Since graduation last week, I have felt an enourmous sense of freedom. It feels as if all my horizons are clear: my thesis is complete, graduation has been attended, the chapter is closed. All that is left is to kick back and enjoy myself. After all, after seven years work i think I deserve it. Time, then, to enjoy the city, and to that end today I went up to Stratford just to see how the Olympic park was evolving.
And yet, that feeling of freedom, pride and acomplishment is mixed with something else: a strange sense of emptiness; a nagging sense of what next? With my masters complete and my formal education over, what is there left to do. The fact that the Monty Python gig, something I was looking forward to for about a year, has been and gone only adds to the feeling of Thanatos. The joy of being able to say ‘I was there’ is counterbalanced by sadness innate in the sentence’s past tense: ‘was’.
But it is not Thanatos. Nothing has ended. Uni may be over and python may have sang their last song, but there is still plenty to look forward to. Indeed, I can’t go into detail but Lyn has something exciting in the pipeline at the end of August, and I have some stuff brewing with the Rix centre. Time, then, to enjoy the moment, drink a few beers and show my thesis to anyone who will look, but also to keep going, to ot stop. Great things may be behind me, but that does not mean that I have no more great things to look forward to: it means that even greater things are now possible.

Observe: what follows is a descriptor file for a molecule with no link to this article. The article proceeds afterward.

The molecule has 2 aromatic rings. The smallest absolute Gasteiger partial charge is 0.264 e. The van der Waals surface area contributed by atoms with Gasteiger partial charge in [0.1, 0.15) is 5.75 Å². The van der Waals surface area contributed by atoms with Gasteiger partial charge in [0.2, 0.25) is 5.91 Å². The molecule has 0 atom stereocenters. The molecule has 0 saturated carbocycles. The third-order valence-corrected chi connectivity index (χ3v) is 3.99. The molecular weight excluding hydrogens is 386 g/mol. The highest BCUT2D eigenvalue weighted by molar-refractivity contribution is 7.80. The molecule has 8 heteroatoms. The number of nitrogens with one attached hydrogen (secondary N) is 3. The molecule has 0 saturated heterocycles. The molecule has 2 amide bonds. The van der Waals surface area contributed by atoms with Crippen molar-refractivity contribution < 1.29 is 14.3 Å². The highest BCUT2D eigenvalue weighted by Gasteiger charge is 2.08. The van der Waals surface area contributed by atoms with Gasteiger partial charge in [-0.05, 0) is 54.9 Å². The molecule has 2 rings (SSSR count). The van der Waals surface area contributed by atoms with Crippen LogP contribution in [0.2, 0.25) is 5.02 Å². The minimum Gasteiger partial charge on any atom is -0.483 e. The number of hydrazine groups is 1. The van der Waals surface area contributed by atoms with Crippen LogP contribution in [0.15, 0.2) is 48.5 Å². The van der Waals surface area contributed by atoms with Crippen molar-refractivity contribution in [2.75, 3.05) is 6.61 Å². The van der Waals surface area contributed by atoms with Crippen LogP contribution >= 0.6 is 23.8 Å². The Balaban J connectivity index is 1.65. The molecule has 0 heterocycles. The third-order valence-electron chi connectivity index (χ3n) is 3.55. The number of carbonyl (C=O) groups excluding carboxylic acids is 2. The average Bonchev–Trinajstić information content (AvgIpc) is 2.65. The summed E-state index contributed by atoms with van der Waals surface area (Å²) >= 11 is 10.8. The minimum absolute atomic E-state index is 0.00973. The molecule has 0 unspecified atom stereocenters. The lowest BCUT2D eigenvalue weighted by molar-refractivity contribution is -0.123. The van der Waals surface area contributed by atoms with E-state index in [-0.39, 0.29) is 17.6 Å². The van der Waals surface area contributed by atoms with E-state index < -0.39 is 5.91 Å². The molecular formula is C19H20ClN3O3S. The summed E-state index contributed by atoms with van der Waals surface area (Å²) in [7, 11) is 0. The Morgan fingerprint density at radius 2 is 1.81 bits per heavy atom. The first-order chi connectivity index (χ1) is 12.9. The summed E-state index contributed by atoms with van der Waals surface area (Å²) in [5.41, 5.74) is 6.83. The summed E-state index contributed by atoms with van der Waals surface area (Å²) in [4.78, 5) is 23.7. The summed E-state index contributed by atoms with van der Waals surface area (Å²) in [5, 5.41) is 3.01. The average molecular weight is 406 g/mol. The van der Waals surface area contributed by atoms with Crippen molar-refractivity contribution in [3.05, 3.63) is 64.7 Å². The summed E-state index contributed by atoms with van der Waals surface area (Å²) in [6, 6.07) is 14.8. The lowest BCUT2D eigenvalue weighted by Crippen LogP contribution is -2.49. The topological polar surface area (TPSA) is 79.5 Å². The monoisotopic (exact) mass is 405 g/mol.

I don’t have much to say tonight- yesterday tired me out – but I think I’ll just direct you to this simple yet astute music video about the crisis in the middle-east. There is so much horror there, all over a small piece of ground.
I keep looking at the photos of graduation with glee. What happened on Friday was one of the greatest moments of my life, marking a achievement I’m unlikely to soon top. I’m very proud indeed of my masters. University, in a way, made me who I am, not only by encouraging me to do my best work but by bringing me out of my shell socially, by making me independent. Had I not been to university, I would not have dared move down here with Lyn: thus it was a vital part of my growth, as it is for many young adults.